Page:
Longtime Atlanta actress, and now playwright, Owen will take to the Alliance Theatre’s Hertz Stage at the Woodruff Arts Center in Midtown for “Knead” Nov. 13 through Dec. 9. Owen is both playwright for this world premiere as well as the single cast member of a show that sees her baking bread in real time.
The gist of this autobiographical play sees Owen baking bread in the wee hours of the night. While the sane world sleeps, she is determined to make a success out of the incomprehensible recipe from her baking-obsessed mother (obsessed as in, one morning some years ago, Owen woke up to 35 loaves of various shapes, sizes and flavors that her mom had baked overnight).
Owen, who was raised in Snellville, is the daughter of a Cuban mother who loved to bake and a straight-laced, Georgia-bred father. The play explores these roots.
“I think my mother was always trying to squeeze herself into the right box. The box never fit,” she said.
Owen grapples with the cultural conundrum on stage as she mixes, kneads, shapes and bakes bread.
“Bread is a lot about transformation. Each step is dependent on the step before, and is critical in the end result,” Owen said, calling bread a “fascinating metaphor for life.”
The risk in the 90-minute live performance is that the bread making may go south.
“The dough is my fellow actor — and audience, if you will,” Owen said. “There is a built-in risk, which is a lot like cooking and life. We just have to see how it turns out.”
As with Levison’s Bolognese sauce in “I Loved, I Lost, I Made Spaghetti,” “Knead” is multisensory. The aroma of baked bread during rehearsal has attracted everyone from stagehands to maintenance crew workers, Owen said.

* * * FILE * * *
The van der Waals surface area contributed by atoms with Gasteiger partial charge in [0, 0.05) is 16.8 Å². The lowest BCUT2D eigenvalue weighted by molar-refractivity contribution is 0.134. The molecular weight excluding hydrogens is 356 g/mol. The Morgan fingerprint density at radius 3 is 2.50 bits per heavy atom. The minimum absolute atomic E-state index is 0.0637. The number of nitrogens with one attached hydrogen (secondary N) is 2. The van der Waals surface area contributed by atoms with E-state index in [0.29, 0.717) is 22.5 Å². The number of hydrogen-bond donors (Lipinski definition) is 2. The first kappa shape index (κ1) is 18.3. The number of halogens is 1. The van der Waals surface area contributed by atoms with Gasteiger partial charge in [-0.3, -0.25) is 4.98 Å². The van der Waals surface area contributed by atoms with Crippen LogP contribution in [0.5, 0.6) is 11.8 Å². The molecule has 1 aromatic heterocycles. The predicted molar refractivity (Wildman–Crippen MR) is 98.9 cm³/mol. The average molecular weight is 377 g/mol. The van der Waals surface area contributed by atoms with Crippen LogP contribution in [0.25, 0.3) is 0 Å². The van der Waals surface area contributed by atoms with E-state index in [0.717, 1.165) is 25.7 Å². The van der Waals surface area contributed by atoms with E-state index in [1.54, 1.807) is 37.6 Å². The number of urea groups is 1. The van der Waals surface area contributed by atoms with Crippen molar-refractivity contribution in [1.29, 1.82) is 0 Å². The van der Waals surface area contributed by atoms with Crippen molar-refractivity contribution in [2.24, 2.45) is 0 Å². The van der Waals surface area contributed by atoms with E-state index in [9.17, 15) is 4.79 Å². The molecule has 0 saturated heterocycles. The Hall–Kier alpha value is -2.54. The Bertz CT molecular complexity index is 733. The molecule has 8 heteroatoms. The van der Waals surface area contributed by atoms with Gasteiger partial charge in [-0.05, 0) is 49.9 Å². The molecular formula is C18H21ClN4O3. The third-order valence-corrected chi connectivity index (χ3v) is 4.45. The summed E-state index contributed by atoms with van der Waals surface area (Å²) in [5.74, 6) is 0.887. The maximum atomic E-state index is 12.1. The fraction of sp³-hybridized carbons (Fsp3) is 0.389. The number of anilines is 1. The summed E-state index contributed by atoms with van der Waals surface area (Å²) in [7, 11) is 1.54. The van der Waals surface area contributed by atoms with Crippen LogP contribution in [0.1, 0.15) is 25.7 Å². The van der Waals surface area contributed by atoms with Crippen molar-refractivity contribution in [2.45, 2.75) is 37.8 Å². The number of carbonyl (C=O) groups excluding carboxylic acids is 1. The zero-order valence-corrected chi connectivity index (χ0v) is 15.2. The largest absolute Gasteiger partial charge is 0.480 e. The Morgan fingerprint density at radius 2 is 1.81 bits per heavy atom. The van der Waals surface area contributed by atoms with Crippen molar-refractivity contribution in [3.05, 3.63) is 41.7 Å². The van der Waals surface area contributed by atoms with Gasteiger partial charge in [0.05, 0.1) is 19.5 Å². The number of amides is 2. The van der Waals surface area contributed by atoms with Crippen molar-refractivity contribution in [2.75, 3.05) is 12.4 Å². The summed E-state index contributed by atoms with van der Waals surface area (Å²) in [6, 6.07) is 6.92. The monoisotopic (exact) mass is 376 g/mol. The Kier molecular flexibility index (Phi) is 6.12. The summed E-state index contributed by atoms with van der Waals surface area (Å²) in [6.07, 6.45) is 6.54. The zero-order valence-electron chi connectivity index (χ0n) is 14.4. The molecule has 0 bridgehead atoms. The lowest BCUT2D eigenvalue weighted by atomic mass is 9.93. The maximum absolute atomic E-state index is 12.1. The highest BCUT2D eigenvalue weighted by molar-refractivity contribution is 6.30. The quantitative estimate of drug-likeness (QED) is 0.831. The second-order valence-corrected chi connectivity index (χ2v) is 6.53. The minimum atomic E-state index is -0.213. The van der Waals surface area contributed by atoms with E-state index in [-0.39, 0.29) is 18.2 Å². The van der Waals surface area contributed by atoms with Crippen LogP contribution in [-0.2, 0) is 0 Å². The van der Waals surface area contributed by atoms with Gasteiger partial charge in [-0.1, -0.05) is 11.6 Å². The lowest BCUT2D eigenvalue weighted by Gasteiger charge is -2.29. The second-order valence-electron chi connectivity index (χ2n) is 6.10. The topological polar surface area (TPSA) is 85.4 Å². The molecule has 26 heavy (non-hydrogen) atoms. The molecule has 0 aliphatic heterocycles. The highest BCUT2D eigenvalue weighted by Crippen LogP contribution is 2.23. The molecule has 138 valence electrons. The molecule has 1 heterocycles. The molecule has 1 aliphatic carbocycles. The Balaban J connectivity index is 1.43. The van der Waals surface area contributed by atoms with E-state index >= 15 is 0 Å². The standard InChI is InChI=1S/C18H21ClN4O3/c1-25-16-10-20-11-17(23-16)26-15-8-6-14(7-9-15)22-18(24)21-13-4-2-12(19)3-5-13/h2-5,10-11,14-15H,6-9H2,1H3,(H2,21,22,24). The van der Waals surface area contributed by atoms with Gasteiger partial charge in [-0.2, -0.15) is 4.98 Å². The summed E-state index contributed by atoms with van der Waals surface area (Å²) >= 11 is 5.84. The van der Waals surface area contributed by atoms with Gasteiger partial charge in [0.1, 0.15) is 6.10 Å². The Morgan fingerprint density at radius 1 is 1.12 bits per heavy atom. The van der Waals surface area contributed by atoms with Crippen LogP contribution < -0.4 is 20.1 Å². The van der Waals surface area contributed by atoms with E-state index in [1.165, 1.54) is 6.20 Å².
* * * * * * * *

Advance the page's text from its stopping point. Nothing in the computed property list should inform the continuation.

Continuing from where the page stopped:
Just as sight and smell will commingle in Owen's performance, so, too, do cultural ties. The interweaving of cultures has been a common theme in other creative works of late. Local culinarians Von Diaz, Todd Richards and Eddie Hernandez explore the interstices of their diverse backgrounds with the lives they now live in the South in their respective cookbooks, "Coconuts and Collards,""Soul" and "Turnip Greens & Tortillas," all published this year.
When asked if this is something new within the creative arts, Owen replied, “It feels there is more of an embracing of ‘Tell us who you are. Tell us where you are from.’ Maybe we are becoming more inclusive. Maybe we all need to sit down, eat with each other and share cuisine.”
Ligaya Figueras is the AJC's senior editor for Food, Dining and Living. Prior to joining the AJC in 2015, she was the executive editor for St. Louis-based culinary magazine Sauce. She has worked in the publishing industry since 1999 and holds degrees from St. Louis University and the University of Michigan.